Our research is centered on the development of nuclear magnetic resonance (NMR) techniques with the goal of providing insight into the structure, dynamics and interactions of biological macromolecules at atomic resolution. The primary focus of the group is on magic-angle spinning (MAS) solid-state NMR, but we also employ modern solution-state NMR techniques.
We are particularly interested in the development of multidimensional solid-state NMR pulse sequences, which enable the determination of local and long-range structural restraints, such as dihedral angles and internuclear distances, at multiple sites in the protein and with high precision and accuracy. The newly developed NMR methods are applied to both fundamental studies of protein structure, dynamics and interactions in the solid phase, and the atomic-level characterization of biomacromolecules, which are difficult to investigate using traditional high-resolution techniques. Examples include peptides and proteins, which self-assemble into supramolecular aggregates and are associated with protein misfolding disorders (e.g., Alzheimer's and prion diseases), membrane-associated peptides and proteins, and other large macromolecular complexes.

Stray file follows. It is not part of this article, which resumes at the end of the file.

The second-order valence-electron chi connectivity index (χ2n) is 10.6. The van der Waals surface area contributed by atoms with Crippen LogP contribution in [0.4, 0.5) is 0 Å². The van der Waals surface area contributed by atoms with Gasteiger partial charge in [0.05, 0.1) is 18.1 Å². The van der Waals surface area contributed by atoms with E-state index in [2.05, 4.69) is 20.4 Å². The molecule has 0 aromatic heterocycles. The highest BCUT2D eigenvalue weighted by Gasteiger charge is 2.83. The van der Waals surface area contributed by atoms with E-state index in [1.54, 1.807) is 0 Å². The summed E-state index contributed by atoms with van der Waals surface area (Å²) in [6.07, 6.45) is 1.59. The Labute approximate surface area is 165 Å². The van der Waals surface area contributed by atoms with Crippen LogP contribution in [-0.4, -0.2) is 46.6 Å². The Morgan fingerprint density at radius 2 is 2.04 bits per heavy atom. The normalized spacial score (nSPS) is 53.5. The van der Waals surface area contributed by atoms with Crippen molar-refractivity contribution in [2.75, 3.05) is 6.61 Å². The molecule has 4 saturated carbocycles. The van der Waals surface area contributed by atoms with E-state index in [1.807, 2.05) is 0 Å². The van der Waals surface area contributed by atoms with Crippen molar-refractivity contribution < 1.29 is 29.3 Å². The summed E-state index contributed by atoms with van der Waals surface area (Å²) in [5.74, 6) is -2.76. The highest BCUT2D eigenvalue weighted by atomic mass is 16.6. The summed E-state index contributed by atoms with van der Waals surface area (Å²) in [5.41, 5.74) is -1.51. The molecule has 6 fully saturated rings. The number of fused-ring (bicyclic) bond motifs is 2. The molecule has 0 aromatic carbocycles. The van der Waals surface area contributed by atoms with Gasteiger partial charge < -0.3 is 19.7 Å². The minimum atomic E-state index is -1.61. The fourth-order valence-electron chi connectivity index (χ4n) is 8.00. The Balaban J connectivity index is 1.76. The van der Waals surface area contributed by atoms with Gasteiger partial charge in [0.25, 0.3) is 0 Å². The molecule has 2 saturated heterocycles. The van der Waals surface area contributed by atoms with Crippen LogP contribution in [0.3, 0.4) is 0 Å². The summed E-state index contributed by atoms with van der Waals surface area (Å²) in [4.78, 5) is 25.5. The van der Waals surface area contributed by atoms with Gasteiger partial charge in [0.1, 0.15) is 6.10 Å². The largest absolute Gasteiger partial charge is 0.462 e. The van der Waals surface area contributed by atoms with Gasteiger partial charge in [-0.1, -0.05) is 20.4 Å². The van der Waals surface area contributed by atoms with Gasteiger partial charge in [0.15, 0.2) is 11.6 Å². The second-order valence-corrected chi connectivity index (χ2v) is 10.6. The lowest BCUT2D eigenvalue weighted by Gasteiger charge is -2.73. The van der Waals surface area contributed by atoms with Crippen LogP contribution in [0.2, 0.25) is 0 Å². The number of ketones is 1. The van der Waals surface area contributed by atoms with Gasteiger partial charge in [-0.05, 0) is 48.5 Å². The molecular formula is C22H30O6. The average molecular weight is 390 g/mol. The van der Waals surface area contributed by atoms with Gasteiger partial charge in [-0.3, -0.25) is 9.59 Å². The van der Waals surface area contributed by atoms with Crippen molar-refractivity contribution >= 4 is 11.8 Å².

The research carried out in the group is highly interdisciplinary. In addition to NMR spectroscopy, we use computational and biophysical methods, and chemical and molecular biology approaches to the synthesis and purification of isotope labeled peptides and proteins.
For the most detailed and up-to-date information on our research please see the publications page.